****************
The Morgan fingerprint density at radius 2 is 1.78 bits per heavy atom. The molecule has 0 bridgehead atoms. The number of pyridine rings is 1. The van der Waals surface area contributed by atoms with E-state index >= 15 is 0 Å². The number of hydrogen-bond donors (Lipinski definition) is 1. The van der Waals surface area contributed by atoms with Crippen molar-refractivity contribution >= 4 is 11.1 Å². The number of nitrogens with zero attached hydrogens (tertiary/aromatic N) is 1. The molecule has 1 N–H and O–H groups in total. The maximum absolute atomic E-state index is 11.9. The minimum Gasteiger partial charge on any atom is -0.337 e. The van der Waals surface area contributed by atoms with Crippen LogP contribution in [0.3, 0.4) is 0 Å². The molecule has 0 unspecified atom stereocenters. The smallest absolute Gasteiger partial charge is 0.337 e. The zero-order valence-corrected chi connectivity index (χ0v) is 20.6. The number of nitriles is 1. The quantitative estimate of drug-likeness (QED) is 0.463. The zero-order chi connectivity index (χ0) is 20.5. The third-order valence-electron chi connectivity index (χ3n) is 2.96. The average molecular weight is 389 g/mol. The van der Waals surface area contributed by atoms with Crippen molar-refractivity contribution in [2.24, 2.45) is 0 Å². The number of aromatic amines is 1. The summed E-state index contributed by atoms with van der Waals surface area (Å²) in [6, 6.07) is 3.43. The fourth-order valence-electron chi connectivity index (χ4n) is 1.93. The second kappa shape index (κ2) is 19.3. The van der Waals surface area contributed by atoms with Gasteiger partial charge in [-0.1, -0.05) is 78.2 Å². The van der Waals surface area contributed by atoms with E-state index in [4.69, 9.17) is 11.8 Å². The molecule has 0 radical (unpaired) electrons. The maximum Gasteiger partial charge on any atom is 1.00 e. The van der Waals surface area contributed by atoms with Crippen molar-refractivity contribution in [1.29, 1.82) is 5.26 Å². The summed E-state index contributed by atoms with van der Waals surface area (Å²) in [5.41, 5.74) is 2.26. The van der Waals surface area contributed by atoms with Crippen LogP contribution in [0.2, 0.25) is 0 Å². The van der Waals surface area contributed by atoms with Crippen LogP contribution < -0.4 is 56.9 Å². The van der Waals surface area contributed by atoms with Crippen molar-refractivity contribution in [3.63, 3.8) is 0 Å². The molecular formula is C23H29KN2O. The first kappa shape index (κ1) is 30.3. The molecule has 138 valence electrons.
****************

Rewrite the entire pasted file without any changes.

The Morgan fingerprint density at radius 2 is 1.78 bits per heavy atom. The molecule has 0 bridgehead atoms. The number of pyridine rings is 1. The van der Waals surface area contributed by atoms with E-state index >= 15 is 0 Å². The number of hydrogen-bond donors (Lipinski definition) is 1. The van der Waals surface area contributed by atoms with Crippen molar-refractivity contribution >= 4 is 11.1 Å². The number of nitrogens with zero attached hydrogens (tertiary/aromatic N) is 1. The molecule has 1 N–H and O–H groups in total. The maximum absolute atomic E-state index is 11.9. The minimum Gasteiger partial charge on any atom is -0.337 e. The van der Waals surface area contributed by atoms with Crippen LogP contribution in [0.3, 0.4) is 0 Å². The molecule has 0 unspecified atom stereocenters. The smallest absolute Gasteiger partial charge is 0.337 e. The zero-order valence-corrected chi connectivity index (χ0v) is 20.6. The number of nitriles is 1. The quantitative estimate of drug-likeness (QED) is 0.463. The zero-order chi connectivity index (χ0) is 20.5. The third-order valence-electron chi connectivity index (χ3n) is 2.96. The average molecular weight is 389 g/mol. The van der Waals surface area contributed by atoms with Crippen molar-refractivity contribution in [2.24, 2.45) is 0 Å². The number of aromatic amines is 1. The summed E-state index contributed by atoms with van der Waals surface area (Å²) in [6, 6.07) is 3.43. The fourth-order valence-electron chi connectivity index (χ4n) is 1.93. The second kappa shape index (κ2) is 19.3. The van der Waals surface area contributed by atoms with Gasteiger partial charge in [-0.1, -0.05) is 78.2 Å². The van der Waals surface area contributed by atoms with E-state index in [4.69, 9.17) is 11.8 Å². The molecule has 0 radical (unpaired) electrons. The maximum Gasteiger partial charge on any atom is 1.00 e. The van der Waals surface area contributed by atoms with Crippen molar-refractivity contribution in [1.29, 1.82) is 5.26 Å². The summed E-state index contributed by atoms with van der Waals surface area (Å²) in [5.41, 5.74) is 2.26. The van der Waals surface area contributed by atoms with Crippen LogP contribution in [0.2, 0.25) is 0 Å². The van der Waals surface area contributed by atoms with Crippen LogP contribution < -0.4 is 56.9 Å². The van der Waals surface area contributed by atoms with Crippen molar-refractivity contribution in [3.63, 3.8) is 0 Å². The molecular formula is C23H29KN2O. The first kappa shape index (κ1) is 30.3. The molecule has 138 valence electrons.